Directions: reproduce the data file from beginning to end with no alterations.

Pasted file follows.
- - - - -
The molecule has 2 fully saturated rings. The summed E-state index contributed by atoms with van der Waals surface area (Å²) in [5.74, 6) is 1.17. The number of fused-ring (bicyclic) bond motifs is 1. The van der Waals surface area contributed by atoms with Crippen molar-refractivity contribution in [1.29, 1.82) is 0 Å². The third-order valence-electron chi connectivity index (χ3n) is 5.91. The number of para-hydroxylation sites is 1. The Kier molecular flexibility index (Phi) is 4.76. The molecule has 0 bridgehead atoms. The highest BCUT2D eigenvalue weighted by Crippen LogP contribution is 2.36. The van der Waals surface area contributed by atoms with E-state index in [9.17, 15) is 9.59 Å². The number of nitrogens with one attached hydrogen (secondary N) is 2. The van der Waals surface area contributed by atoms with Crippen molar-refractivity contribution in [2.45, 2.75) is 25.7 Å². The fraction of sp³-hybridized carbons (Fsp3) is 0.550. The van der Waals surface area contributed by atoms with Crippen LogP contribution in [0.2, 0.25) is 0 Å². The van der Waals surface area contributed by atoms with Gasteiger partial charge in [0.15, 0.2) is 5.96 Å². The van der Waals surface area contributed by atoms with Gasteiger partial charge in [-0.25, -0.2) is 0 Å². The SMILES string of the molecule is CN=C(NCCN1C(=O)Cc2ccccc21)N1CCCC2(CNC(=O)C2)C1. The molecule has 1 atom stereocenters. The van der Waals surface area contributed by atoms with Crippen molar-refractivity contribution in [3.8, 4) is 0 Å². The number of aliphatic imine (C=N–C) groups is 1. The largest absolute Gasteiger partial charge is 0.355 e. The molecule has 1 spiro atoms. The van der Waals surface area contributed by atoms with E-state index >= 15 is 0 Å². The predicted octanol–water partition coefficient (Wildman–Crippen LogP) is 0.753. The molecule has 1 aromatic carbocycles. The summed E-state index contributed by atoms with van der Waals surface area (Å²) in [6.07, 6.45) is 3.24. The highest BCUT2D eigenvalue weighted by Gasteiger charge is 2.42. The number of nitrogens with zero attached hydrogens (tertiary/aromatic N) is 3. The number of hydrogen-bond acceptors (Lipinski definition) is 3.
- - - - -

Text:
The molecule has 2 fully saturated rings. The summed E-state index contributed by atoms with van der Waals surface area (Å²) in [5.74, 6) is 1.17. The number of fused-ring (bicyclic) bond motifs is 1. The van der Waals surface area contributed by atoms with Crippen molar-refractivity contribution in [1.29, 1.82) is 0 Å². The third-order valence-electron chi connectivity index (χ3n) is 5.91. The number of para-hydroxylation sites is 1. The Kier molecular flexibility index (Phi) is 4.76. The molecule has 0 bridgehead atoms. The highest BCUT2D eigenvalue weighted by Crippen LogP contribution is 2.36. The van der Waals surface area contributed by atoms with E-state index in [9.17, 15) is 9.59 Å². The number of nitrogens with one attached hydrogen (secondary N) is 2. The van der Waals surface area contributed by atoms with Crippen molar-refractivity contribution in [2.45, 2.75) is 25.7 Å². The fraction of sp³-hybridized carbons (Fsp3) is 0.550. The van der Waals surface area contributed by atoms with Crippen LogP contribution in [0.2, 0.25) is 0 Å². The van der Waals surface area contributed by atoms with Gasteiger partial charge in [0.15, 0.2) is 5.96 Å². The van der Waals surface area contributed by atoms with Gasteiger partial charge in [-0.25, -0.2) is 0 Å². The SMILES string of the molecule is CN=C(NCCN1C(=O)Cc2ccccc21)N1CCCC2(CNC(=O)C2)C1. The molecule has 1 atom stereocenters. The van der Waals surface area contributed by atoms with Crippen molar-refractivity contribution in [3.8, 4) is 0 Å². The number of aliphatic imine (C=N–C) groups is 1. The largest absolute Gasteiger partial charge is 0.355 e. The molecule has 1 spiro atoms. The van der Waals surface area contributed by atoms with E-state index >= 15 is 0 Å². The predicted octanol–water partition coefficient (Wildman–Crippen LogP) is 0.753. The molecule has 1 aromatic carbocycles. The summed E-state index contributed by atoms with van der Waals surface area (Å²) in [6.07, 6.45) is 3.24. The highest BCUT2D eigenvalue weighted by Gasteiger charge is 2.42. The number of nitrogens with zero attached hydrogens (tertiary/aromatic N) is 3. The number of hydrogen-bond acceptors (Lipinski definition) is 3.